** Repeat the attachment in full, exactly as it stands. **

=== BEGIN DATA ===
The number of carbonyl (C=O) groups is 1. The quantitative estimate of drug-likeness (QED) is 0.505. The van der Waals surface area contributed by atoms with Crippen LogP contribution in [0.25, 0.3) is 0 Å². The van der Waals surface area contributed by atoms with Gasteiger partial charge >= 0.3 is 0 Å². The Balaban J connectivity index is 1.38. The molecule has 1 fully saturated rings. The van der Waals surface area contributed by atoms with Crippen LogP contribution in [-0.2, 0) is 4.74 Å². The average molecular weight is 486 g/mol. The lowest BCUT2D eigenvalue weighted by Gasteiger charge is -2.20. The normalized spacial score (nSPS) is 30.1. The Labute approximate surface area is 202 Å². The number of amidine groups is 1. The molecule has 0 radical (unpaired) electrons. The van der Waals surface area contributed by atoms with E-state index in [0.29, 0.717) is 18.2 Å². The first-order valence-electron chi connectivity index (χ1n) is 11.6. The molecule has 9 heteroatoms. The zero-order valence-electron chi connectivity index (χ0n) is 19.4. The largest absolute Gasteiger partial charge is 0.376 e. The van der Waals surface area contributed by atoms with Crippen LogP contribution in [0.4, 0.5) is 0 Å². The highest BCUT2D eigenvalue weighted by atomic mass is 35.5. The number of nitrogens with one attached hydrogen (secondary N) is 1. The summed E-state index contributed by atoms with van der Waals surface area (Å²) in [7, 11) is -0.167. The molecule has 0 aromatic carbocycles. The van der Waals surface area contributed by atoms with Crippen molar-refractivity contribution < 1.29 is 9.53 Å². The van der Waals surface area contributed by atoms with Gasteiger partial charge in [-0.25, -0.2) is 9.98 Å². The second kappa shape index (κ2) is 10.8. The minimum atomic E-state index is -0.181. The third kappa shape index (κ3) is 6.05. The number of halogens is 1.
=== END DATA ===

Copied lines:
The number of carbonyl (C=O) groups is 1. The quantitative estimate of drug-likeness (QED) is 0.505. The van der Waals surface area contributed by atoms with Crippen LogP contribution in [0.25, 0.3) is 0 Å². The van der Waals surface area contributed by atoms with Gasteiger partial charge >= 0.3 is 0 Å². The Balaban J connectivity index is 1.38. The molecule has 1 fully saturated rings. The van der Waals surface area contributed by atoms with Crippen LogP contribution in [-0.2, 0) is 4.74 Å². The average molecular weight is 486 g/mol. The lowest BCUT2D eigenvalue weighted by Gasteiger charge is -2.20. The normalized spacial score (nSPS) is 30.1. The Labute approximate surface area is 202 Å². The number of amidine groups is 1. The molecule has 0 radical (unpaired) electrons. The van der Waals surface area contributed by atoms with E-state index in [0.29, 0.717) is 18.2 Å². The first-order valence-electron chi connectivity index (χ1n) is 11.6. The molecule has 9 heteroatoms. The zero-order valence-electron chi connectivity index (χ0n) is 19.4. The largest absolute Gasteiger partial charge is 0.376 e. The van der Waals surface area contributed by atoms with Crippen LogP contribution in [0.4, 0.5) is 0 Å². The highest BCUT2D eigenvalue weighted by atomic mass is 35.5. The number of nitrogens with one attached hydrogen (secondary N) is 1. The summed E-state index contributed by atoms with van der Waals surface area (Å²) in [7, 11) is -0.167. The molecule has 0 aromatic carbocycles. The van der Waals surface area contributed by atoms with Crippen molar-refractivity contribution < 1.29 is 9.53 Å². The van der Waals surface area contributed by atoms with Gasteiger partial charge in [-0.25, -0.2) is 9.98 Å². The second kappa shape index (κ2) is 10.8. The minimum atomic E-state index is -0.181. The third kappa shape index (κ3) is 6.05. The number of halogens is 1.